The Hart campaign has produced 11 video advertisements that have aired on television, streaming services, YouTube, and Facebook, and other digital platforms, according to the campaign.

The Miller-Meeks campaign has aired two campaign advertisements on television and streaming services. Miller-Meeks spokesperson Eric Woolson said the campaign’s “focus has been largely on television viewers across the district,” and it’s not had a large number of digital ads and could not give an estimate.

Hart said it’s disconcerting to see people gathering in large groups without masks on — as seen at events hosted by Republican Sen. Joni Ernst.

“It’s really quite remarkable that we have not been able to use this moment as a way to bring people together on a common goal of having a healthier environment for all of us, and getting through this in the best way possible,” Hart said of Republican candidates holding events that do not follow Centers for Disease Control and Prevention guidelines.

Iowa’s contentious U.S. Senate race

Iowa’s U.S. Senate race is another considered to be a toss-up by some election experts, making it especially crucial for the campaigns of Democratic U.S. Senate candidate Theresa Greenfield and incumbent Sen. Joni Ernst to find ways to push their messaging in the virtual landscape.

According to the most recent Iowa Poll conducted by The Des Moines Register and Mediacom, Greenfield is leading Ernst 45 percent to 42 percent among likely voters. The poll was conducted Sept. 14 to Sept. 17 where 803 Iowa adults participated, 658 of which being likely voters.

Busch, who focuses primarily on communications for Greenfield, said what’s most striking to him is that Ernst has repeatedly told reporters she wears a mask while in public, but videos and photos of the Senator at events without social distancing keep surfacing.

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Infographic by Lauren White/The Daily Iowan

The Iowa Standard captured a photo at a Sept. 5 event in Pottawattamie County, showing people sitting close together without masks and Ernst on a stage, also without a mask.

There have also been photos posted to Facebook and Twitter that show Ernst in attendance at large gatherings.

“So, what Democratic candidates have been focused on is actually listening to the health experts and following the CDC guidelines,” he said. “They’re in the public wearing face masks, they’re practicing social distancing, but not only that — they’re pushing for the policies.”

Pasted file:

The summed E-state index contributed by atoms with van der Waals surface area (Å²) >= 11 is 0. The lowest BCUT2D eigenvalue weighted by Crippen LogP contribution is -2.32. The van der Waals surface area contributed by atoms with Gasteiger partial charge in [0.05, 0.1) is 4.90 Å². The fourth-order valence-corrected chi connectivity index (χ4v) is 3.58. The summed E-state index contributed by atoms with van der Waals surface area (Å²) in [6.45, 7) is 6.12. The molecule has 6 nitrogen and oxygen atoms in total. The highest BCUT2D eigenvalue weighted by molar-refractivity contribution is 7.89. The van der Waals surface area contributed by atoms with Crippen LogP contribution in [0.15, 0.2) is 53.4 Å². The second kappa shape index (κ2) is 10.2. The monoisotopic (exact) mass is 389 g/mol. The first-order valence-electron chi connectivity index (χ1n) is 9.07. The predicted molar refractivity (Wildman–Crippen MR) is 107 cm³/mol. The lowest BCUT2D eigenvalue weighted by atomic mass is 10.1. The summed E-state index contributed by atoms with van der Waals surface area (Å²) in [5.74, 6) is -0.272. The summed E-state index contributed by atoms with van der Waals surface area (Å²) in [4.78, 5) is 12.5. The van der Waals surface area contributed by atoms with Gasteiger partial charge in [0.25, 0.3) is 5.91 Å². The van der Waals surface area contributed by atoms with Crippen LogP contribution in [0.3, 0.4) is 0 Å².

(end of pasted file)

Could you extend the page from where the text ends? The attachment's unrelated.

In response to these claims, Ernst campaign spokesperson Brendan Conley wrote in an email to The Daily Iowan that “Joni Ernst follows the health guidelines; she is proud to have visited all 99 counties in the midst of a pandemic and will not run her campaign through Zoom calls like Theresa Greenfield.”

Conley did not specify what safety precautions were taken along Ernst’s 99-county tour.

Iowa Republican Party Communications Director Aaron Britt wrote in an email to The DI that Greenfield has yet to visit half the state, and is “doing as she’s told by her de facto campaign manager Chuck Schumer” and is “avoiding taking questions from Iowans at all costs.”

Greenfield spokesperson Izzi Levy wrote in an email to The DI that Greenfield has held more than 250 virtual and small in-person events while “honoring the risks and sacrifices of our health care heroes by doing her part to stop the spread of the pandemic.”

Greenfield has voiced support for a statewide mask mandate. Ernst has not endorsed the mandate, even though the White House Coronavirus Task Force recommended Iowa adopt the policy.

Wapello Republican County chair Trudy Caviness said for fundraisers and events she’s been involved in organizing, they have tried to choose large, outdoor locations that allow people to social distance and have always encouraged mask wearing.

Once you gather people in a space, however, it can be difficult to enforce social distancing, she said. Caviness has attended events with Ernst and helped organize events for Miller-Meeks and other local Republican candidates.

“I think part of it is there are people that have been together in certain areas, and they don’t feel the need to social distance as much — they’re friends, you know, and so they have made that decision,” Caviness said,

Caviness said, with this new way of campaigning, she’s noticed that coworkers and voters she interacts with on the phone or over Zoom will often check in and ask how she is doing.

“People will start a conversation, ‘I hope you’re feeling fine, hope you’re feeling well,’” Caviness said. “… It just shows more concern for your fellow man. And now it doesn’t seem quite as superficial.”

Editor’s note: This story originally stated that the Sept. 20 Des Moines Register/Mediacom Iowa Poll showed Hart leading Miller-Meeks 50 percent to 46 percent. The Daily Iowan clarified that the poll, taken statewide, asked voters which party’s candidate they would vote for in their congressional district.